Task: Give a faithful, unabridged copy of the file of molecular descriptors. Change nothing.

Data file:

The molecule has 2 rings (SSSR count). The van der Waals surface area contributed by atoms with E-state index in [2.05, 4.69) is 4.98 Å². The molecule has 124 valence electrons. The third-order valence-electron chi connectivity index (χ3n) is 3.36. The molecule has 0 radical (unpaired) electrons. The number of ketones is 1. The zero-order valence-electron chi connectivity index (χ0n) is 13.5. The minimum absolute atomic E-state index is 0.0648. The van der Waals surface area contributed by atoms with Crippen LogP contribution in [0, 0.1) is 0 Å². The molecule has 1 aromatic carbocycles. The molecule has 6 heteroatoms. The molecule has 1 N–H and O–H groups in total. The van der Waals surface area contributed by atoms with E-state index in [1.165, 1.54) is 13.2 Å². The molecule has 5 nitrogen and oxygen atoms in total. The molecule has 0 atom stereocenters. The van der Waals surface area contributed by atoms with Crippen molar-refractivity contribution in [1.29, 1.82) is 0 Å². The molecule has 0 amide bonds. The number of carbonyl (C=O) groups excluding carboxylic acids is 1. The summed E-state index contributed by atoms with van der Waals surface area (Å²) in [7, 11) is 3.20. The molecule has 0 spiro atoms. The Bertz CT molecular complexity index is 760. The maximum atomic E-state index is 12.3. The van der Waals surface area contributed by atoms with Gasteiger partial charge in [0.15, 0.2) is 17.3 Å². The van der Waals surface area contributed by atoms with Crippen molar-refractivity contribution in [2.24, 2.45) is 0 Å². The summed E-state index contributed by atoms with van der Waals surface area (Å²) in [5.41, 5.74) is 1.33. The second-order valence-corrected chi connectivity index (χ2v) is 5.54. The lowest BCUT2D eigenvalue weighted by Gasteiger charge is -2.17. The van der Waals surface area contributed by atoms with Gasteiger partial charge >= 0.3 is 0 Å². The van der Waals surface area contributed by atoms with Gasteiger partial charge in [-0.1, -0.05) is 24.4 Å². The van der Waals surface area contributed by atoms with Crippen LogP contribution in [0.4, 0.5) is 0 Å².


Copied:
The molecule has 2 rings (SSSR count). The van der Waals surface area contributed by atoms with E-state index in [2.05, 4.69) is 4.98 Å². The molecule has 124 valence electrons. The third-order valence-electron chi connectivity index (χ3n) is 3.36. The molecule has 0 radical (unpaired) electrons. The number of ketones is 1. The zero-order valence-electron chi connectivity index (χ0n) is 13.5. The minimum absolute atomic E-state index is 0.0648. The van der Waals surface area contributed by atoms with Crippen LogP contribution in [0, 0.1) is 0 Å². The molecule has 1 aromatic carbocycles. The molecule has 6 heteroatoms. The molecule has 1 N–H and O–H groups in total. The van der Waals surface area contributed by atoms with E-state index in [1.165, 1.54) is 13.2 Å². The molecule has 5 nitrogen and oxygen atoms in total. The molecule has 0 atom stereocenters. The van der Waals surface area contributed by atoms with Crippen molar-refractivity contribution in [1.29, 1.82) is 0 Å². The molecule has 0 amide bonds. The number of carbonyl (C=O) groups excluding carboxylic acids is 1. The summed E-state index contributed by atoms with van der Waals surface area (Å²) in [7, 11) is 3.20. The molecule has 0 spiro atoms. The Bertz CT molecular complexity index is 760. The maximum atomic E-state index is 12.3. The van der Waals surface area contributed by atoms with Gasteiger partial charge in [0.15, 0.2) is 17.3 Å². The van der Waals surface area contributed by atoms with Crippen molar-refractivity contribution in [2.24, 2.45) is 0 Å². The summed E-state index contributed by atoms with van der Waals surface area (Å²) in [5.41, 5.74) is 1.33. The second-order valence-corrected chi connectivity index (χ2v) is 5.54. The lowest BCUT2D eigenvalue weighted by Gasteiger charge is -2.17. The van der Waals surface area contributed by atoms with Gasteiger partial charge >= 0.3 is 0 Å². The van der Waals surface area contributed by atoms with Gasteiger partial charge in [-0.1, -0.05) is 24.4 Å². The van der Waals surface area contributed by atoms with Crippen LogP contribution in [0.4, 0.5) is 0 Å².